I first experienced this dish while living in Thailand when I was teaching English for a year with a charity between school and university. Laap/Larp is a salad of Laos origin, but has become a mainstay of Thai restaurants everywhere due to the spread of Isaan food and culture from the borders of North East Thailand - partly as a result of modernisation of agricultural areas forcing farmers westward to seek work in the likes of Bangkok; partly because Isaan food is delicious! There’s not exactly a right or wrong way to make Laap, as a quick search of the web shall show, so don’t worry too much about not having certain ingredients. As you’ll see, my version here came simply from what I could get my hands on at the time.
Laap is very much salad for carnivores. Apart from some onion and herbs, it’s all meat (oh yeaaaah). It's usually eaten as a side dish rather than a main event; not that that’s stopped me before… A common sight in Thailand and Laos would be a number of people sharing plates of laap (either pork or chicken), som tam, grilled chicken or pork, and sticky rice. By making balls from the sticky rice, which is eaten with your hands, you can also soak up any excess sauce and savour every last drop! In my version here I have replaced the usual minced pork or chicken with grilled pork steaks that I then diced up. I have similarly omitted ground toasted rice due to my lacking a mortar and pestle on the day, but would thoroughly recommend adding it yourself. I would also recommend giving lemon mint a try if you can find it, as it added a whole other dimension to the dish. —Mark Low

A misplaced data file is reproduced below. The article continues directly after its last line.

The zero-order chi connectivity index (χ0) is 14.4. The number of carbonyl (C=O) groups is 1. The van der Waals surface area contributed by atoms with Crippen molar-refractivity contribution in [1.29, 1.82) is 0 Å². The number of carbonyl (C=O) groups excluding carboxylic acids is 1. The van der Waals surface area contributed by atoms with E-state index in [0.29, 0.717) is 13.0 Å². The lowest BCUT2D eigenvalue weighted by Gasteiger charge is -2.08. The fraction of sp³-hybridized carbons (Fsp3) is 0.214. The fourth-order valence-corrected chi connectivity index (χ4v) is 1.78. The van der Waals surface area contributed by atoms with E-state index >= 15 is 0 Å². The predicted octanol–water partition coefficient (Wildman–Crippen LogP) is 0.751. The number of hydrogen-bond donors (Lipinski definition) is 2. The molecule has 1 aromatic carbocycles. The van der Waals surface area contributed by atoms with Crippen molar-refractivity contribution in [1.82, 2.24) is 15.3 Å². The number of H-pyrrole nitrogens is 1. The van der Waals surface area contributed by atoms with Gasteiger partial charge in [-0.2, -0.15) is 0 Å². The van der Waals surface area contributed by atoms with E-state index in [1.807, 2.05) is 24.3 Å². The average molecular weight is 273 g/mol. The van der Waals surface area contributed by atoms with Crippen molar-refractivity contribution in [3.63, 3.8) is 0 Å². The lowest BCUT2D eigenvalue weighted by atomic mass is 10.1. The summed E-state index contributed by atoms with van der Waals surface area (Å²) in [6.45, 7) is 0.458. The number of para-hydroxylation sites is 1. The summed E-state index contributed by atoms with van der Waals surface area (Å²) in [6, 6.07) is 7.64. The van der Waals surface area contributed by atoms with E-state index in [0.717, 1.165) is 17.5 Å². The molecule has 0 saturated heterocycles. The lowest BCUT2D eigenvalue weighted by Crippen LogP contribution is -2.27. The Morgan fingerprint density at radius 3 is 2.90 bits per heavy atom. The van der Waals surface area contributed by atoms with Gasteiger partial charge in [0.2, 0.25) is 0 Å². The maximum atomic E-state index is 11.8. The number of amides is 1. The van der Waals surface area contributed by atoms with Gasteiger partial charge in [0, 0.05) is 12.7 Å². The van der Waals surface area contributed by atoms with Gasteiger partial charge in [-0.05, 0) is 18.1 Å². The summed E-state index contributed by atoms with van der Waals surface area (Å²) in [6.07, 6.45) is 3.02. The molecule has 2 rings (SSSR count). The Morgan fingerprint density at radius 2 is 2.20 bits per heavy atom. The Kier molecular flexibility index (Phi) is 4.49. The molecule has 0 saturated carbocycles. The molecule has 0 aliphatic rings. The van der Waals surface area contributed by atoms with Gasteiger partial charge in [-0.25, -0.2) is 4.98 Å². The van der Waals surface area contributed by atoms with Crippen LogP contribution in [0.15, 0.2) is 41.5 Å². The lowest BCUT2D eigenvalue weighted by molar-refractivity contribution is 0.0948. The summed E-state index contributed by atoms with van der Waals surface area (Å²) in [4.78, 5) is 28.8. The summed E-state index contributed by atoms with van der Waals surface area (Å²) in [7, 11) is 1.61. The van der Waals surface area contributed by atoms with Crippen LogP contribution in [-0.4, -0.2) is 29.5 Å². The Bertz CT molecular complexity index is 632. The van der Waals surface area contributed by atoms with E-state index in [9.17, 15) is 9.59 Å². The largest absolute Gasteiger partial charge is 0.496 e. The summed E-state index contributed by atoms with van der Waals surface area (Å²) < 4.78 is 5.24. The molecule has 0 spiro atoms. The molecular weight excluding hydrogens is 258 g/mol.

Grill pork loin steaks on bbq or griddle pan until just cooked and nicely coloured on both sides. Put to side to allow to cool.
Heat oils in pan. Finely dice the onion and chilli before adding to pan. Cook out to remove raw onion taste while retaining a bit of bite.
Once cool enough to handle, dice cooked pork steaks and add to pan.
Add the ground toasted rice.
Add lime juice and fish sauce. Combine and cook momentarily before removing from heat and adding finely chopped mint (I used lemon mint in this instance which added a really interesting floral/citrus tang).
Allow to cool until just warm or room temperature, season to taste with added fish sauce and lime, garnish with extra mint leaves and serve.